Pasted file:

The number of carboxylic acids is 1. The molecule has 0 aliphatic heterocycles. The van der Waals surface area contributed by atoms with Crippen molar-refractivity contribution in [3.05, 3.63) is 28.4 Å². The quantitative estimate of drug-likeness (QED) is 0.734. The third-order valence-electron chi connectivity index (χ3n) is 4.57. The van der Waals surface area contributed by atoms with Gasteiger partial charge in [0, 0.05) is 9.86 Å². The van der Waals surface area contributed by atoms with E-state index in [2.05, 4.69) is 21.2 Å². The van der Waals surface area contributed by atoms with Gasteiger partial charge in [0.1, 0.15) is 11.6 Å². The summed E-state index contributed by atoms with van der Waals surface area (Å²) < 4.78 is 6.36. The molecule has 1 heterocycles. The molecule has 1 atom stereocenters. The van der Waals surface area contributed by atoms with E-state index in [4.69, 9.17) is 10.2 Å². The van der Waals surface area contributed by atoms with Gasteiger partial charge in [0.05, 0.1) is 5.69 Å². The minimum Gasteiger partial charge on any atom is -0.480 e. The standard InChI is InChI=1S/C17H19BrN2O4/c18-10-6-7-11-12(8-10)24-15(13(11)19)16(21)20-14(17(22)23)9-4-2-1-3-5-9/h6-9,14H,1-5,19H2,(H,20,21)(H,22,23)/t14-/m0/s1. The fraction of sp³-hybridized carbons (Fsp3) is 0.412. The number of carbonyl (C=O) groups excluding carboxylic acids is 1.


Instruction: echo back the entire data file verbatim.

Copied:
The number of carboxylic acids is 1. The molecule has 0 aliphatic heterocycles. The van der Waals surface area contributed by atoms with Crippen molar-refractivity contribution in [3.05, 3.63) is 28.4 Å². The quantitative estimate of drug-likeness (QED) is 0.734. The third-order valence-electron chi connectivity index (χ3n) is 4.57. The van der Waals surface area contributed by atoms with Gasteiger partial charge in [0, 0.05) is 9.86 Å². The van der Waals surface area contributed by atoms with E-state index in [2.05, 4.69) is 21.2 Å². The van der Waals surface area contributed by atoms with Gasteiger partial charge in [0.1, 0.15) is 11.6 Å². The summed E-state index contributed by atoms with van der Waals surface area (Å²) < 4.78 is 6.36. The molecule has 1 heterocycles. The molecule has 1 atom stereocenters. The van der Waals surface area contributed by atoms with E-state index in [4.69, 9.17) is 10.2 Å². The van der Waals surface area contributed by atoms with Gasteiger partial charge in [0.05, 0.1) is 5.69 Å². The minimum Gasteiger partial charge on any atom is -0.480 e. The standard InChI is InChI=1S/C17H19BrN2O4/c18-10-6-7-11-12(8-10)24-15(13(11)19)16(21)20-14(17(22)23)9-4-2-1-3-5-9/h6-9,14H,1-5,19H2,(H,20,21)(H,22,23)/t14-/m0/s1. The fraction of sp³-hybridized carbons (Fsp3) is 0.412. The number of carbonyl (C=O) groups excluding carboxylic acids is 1.